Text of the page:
A study by the World Business Council for Sustainable Development shows that people may increase usage after installing efficient lights but lose up to 12% of the expected energy savings by leaving them on longer. An efficient furnace loses up to 30% because people raise the thermostat. Consumption-based energy pricing and billing can make a difference. Global studies show that when tenants are billed for actual consumption, energy use for heating typically drops by 10 to 20%. Therefore, energy policies for the building sector in cities require a range of energy indicators – absolute total usage; per person per year; and per square meter per year need to be tracked as part of the regulatory programme for real results.
Sprucing Implementation Strategy
Even though ECBC has been around since 2007 it has not been implemented effectively on ground yet. State governments have initiated the administrative process for its implementation. Some have even notified and amended it to suit local conditions. But the implementing agencies have not yet developed adequate technical capacity to implement ECBC at a scale needed to make a difference.
Operational energy is a critical parameter that ultimately decides the actual energy savings in the building. It is important to develop some synergistic relationships between the designed EPI and the expected performance of the building.
The BEE is helping promote web-based tools for compliance checks; checklists of interventions necessary for compliance; and rules to support enforcement. This will require immense capacity building in urban local bodies. This will also require a strong cadre of independent ECBC-certified professionals for verification of design, construction and completion of buildings. While architects, builders and other building professionals need to fill in the knowledge gap which is hindering translation of an efficient building design into an energy prudent building in operations.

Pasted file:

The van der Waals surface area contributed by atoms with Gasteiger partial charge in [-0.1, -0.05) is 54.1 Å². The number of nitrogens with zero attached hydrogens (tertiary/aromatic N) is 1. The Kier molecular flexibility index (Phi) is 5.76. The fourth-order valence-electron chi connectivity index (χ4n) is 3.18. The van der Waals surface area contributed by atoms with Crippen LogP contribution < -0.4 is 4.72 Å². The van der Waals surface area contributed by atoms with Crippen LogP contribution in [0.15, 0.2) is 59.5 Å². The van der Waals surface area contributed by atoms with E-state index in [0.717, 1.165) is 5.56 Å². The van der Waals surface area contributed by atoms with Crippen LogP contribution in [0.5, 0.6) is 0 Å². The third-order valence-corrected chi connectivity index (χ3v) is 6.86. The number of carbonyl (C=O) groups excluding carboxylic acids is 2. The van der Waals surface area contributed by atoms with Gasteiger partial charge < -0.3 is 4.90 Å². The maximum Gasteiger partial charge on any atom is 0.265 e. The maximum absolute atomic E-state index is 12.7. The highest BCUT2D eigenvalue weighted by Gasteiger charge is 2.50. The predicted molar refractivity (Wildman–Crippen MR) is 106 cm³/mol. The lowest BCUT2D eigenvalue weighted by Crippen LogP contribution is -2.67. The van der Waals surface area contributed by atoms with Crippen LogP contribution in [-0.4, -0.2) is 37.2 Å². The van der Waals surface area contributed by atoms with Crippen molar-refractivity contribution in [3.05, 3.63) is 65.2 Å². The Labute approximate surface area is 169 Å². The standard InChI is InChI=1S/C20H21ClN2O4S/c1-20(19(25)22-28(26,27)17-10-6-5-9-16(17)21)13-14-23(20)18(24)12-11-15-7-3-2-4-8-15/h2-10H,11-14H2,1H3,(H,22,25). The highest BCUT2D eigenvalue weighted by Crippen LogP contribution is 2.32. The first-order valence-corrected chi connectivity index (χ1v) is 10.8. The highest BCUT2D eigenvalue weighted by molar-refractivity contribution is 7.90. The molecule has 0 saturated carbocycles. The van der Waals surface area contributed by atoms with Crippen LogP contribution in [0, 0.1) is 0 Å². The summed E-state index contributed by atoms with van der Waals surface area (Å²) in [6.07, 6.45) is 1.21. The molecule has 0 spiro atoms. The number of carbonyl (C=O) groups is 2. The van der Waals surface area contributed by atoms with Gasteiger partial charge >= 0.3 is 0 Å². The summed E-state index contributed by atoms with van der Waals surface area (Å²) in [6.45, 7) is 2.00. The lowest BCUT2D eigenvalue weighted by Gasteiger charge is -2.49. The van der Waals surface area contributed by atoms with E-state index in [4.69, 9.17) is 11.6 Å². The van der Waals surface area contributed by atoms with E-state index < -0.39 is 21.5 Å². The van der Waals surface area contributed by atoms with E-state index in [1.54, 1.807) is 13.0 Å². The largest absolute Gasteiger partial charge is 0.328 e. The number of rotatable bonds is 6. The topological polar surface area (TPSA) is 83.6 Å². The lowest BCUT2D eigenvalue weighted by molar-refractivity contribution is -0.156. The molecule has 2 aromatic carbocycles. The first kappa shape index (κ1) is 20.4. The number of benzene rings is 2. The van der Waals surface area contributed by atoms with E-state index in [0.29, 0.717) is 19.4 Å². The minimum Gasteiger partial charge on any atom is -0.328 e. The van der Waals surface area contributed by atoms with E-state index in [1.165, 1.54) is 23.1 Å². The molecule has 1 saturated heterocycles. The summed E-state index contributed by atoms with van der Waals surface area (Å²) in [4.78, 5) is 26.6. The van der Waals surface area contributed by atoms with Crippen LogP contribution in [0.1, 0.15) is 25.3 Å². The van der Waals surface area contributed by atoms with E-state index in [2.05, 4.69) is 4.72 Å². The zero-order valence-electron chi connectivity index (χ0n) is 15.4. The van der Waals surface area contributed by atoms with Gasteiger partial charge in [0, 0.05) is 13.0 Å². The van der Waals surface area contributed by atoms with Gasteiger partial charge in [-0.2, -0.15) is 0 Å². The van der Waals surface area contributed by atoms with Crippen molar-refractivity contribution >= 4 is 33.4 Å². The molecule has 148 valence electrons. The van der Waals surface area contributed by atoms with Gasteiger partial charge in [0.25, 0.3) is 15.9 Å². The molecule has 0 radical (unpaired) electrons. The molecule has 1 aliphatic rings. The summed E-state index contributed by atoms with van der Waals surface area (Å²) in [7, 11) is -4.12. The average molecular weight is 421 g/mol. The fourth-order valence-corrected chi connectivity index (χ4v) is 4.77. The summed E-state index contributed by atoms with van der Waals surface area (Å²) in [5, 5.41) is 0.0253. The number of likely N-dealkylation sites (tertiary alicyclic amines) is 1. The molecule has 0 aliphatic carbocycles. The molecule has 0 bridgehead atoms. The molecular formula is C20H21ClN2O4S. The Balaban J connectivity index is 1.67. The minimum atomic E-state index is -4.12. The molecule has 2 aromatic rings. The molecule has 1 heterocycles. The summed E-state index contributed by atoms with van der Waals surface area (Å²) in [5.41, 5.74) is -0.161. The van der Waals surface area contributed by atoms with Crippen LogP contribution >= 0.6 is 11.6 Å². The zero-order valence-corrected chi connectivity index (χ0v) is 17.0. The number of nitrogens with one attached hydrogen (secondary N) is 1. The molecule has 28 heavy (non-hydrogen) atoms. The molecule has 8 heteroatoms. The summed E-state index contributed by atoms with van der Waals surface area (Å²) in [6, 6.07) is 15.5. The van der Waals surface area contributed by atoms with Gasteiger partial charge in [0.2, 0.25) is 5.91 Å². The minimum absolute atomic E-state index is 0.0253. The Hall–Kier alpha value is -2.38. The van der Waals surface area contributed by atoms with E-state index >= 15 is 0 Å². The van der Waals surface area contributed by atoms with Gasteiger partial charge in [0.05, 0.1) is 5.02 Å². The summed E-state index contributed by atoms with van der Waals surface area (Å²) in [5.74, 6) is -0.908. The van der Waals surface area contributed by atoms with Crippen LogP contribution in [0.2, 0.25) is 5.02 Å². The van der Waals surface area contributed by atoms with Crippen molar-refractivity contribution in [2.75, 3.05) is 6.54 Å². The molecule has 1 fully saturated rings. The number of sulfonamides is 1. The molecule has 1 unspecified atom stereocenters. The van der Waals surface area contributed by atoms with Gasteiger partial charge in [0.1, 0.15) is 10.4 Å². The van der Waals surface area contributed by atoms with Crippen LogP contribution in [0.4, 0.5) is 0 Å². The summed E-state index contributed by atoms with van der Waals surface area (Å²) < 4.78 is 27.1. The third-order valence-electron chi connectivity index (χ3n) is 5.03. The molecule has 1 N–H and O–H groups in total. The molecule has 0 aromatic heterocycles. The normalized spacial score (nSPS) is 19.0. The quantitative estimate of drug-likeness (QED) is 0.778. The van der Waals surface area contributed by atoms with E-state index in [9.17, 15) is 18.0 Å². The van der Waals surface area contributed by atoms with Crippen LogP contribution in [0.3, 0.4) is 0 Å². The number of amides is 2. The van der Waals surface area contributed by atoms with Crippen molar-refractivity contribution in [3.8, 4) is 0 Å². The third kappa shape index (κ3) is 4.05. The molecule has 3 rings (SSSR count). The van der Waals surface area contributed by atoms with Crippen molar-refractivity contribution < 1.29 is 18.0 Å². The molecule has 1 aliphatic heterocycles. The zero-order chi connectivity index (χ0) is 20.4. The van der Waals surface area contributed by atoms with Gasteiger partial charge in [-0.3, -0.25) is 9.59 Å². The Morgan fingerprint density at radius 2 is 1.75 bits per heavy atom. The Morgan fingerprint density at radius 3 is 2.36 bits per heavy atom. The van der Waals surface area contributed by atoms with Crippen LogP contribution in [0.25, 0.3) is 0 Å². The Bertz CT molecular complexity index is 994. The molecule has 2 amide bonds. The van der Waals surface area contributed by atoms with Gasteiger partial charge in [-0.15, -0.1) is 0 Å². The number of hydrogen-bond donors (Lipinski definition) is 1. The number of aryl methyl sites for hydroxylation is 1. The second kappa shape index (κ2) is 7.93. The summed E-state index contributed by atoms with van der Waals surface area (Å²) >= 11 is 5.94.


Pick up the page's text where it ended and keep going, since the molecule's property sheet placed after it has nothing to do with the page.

States like Rajasthan, Punjab, Haryana and Odisha, among others have already notified ECBC to begin implementation. Several of them are also taking steps to modify the ECBC to customise for local conditions and requirements. Punjab has gone ahead to bring large residential sectors within its zone. Rajasthan has included an additional clause that says that buildings with more than 1,000sqm of air-conditioned space will also require ECBC.
The implementation of ECBC and its reform will also require harmonisation of the code with several other rules, bye-laws and regulations, like the National Building Code, EIA and the green rating tools. Harmonisation of ECBC with NBC has already been carried out by including a chapter on “Approach to sustainability” which would be adopted in all future constructions in the country.